One of the implications of Cognitive Load Theory is that inquiry-based learning is ineffective. When I make this point, I often provoke a response similar to Mike Ollerton’s response here:
The second point perhaps has some validity. No matter how many instances I can point to where it doesn’t work, I cannot rule out that there is a context where it does. However, it is the first point that has caused me to reflect.
There are two reasons why my own PhD research is different to a school student learning basic maths or science. I am further along the novice-expert continuum and so less guided forms of learning become more effective – this is the ‘expertise reversal effect’ from Cognitive Load Theory. I am also trying to answer a question which has not been fully answered before. If it had, it may be more efficient for me to obtain the answer from someone else.
Which strikes me as something of a key point.
I am currently working on my thesis and part of this is a lengthy literature review that attempts to summarise every major development that precedes and is relevant to my experimental work. It is interesting to note that those who advocate for inquiry-based learning on the basis that it is the way that real scientists, mathematicians, historians or whoever work, rarely seem keen to replicate the literature review component. There would be a major problem if they tried – the answers to inquiry questions posed at school are already known and so students would stumble upon them as part of any literature review process (if they are able to understand the literature, that is). I suspect it is also the case that although literature reviews are absolutely central to any genuine scientific investigation, there is a disjoint here between practice and philosophy.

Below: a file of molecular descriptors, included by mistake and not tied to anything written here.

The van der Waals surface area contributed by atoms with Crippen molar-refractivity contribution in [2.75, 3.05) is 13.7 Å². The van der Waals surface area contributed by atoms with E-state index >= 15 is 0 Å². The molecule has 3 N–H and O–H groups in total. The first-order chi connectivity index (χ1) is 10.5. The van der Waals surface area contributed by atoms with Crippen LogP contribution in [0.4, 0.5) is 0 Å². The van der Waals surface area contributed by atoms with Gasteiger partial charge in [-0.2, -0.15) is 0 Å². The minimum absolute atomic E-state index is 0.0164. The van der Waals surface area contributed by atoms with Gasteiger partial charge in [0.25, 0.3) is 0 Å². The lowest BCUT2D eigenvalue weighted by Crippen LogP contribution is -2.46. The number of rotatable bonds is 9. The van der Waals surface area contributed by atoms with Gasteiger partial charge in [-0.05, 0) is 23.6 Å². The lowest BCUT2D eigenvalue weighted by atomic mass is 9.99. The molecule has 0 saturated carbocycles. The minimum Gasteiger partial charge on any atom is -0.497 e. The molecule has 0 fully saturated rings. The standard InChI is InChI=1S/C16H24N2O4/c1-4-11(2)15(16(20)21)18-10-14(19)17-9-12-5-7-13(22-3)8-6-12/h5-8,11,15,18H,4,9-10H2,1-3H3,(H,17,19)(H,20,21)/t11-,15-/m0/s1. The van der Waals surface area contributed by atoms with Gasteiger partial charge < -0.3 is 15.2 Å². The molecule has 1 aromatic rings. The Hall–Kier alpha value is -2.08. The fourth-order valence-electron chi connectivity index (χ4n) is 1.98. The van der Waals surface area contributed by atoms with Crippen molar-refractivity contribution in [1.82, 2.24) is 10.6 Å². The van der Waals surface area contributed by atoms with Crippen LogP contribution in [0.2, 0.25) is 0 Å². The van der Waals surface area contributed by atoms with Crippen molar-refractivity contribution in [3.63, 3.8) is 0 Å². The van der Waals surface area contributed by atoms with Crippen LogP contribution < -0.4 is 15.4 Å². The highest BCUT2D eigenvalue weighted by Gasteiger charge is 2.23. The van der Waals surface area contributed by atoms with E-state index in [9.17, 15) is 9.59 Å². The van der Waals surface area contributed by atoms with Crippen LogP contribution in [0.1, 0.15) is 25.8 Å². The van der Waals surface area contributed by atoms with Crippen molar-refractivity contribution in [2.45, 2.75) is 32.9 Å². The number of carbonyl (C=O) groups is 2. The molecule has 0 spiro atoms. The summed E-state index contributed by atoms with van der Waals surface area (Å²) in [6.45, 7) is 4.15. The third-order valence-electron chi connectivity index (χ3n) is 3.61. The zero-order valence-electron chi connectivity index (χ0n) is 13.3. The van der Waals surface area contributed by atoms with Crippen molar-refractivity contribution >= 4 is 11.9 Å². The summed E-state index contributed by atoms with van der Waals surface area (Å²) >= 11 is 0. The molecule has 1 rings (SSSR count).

Inquiry-based learning is essentially a modern incarnation of educational progressivism with its emphasis on natural learning through exploration and play. Insofar as the work of professional scientists matches this ideal, their example is useful to the cause. However, the highly artificial process of literature review is not something children do when they play or learn to talk.
I need to write about 80,000 words for my thesis, so you may be forgiven for thinking I must have found out a lot about the world, but this is not the case. Most of that is a literature review and a discussion of the methods I have used.
My main findings could be communicated relatively quickly and simply. I have tested the effect of the order of problem solving and explicit teaching under certain conditions. The theory of productive failure predicts problem solving prior to explicit teaching is a more effective order because problem solving primes students in some way for the explicit teaching (there are various suggested mechanisms). Cognitive load theory predicts the reverse order, at least for relative novices dealing with reasonably complex materials. So that’s what I have tested and I think I’ve designed a pretty good way of doing this. I will not communicate the results on this blog until they are published in a peer-reviewed journal, but, when I do, the overall findings will be pretty easy to communicate. You will be able to ‘learn’ them from a short blog post.
In contrast, arriving at these findings myself has been a nearly four-year project so far. That perhaps gives us an extreme example of the efficiency of learning from others when contrasted with discovering something for yourself. In some cases, where the required knowledge does not exist, discovery is the only option, but it seems perverse to insist on it in other circumstances.
If you want to read more on the difference between learning science and behaving like a scientist then I recommend this piece by Paul Kirschner.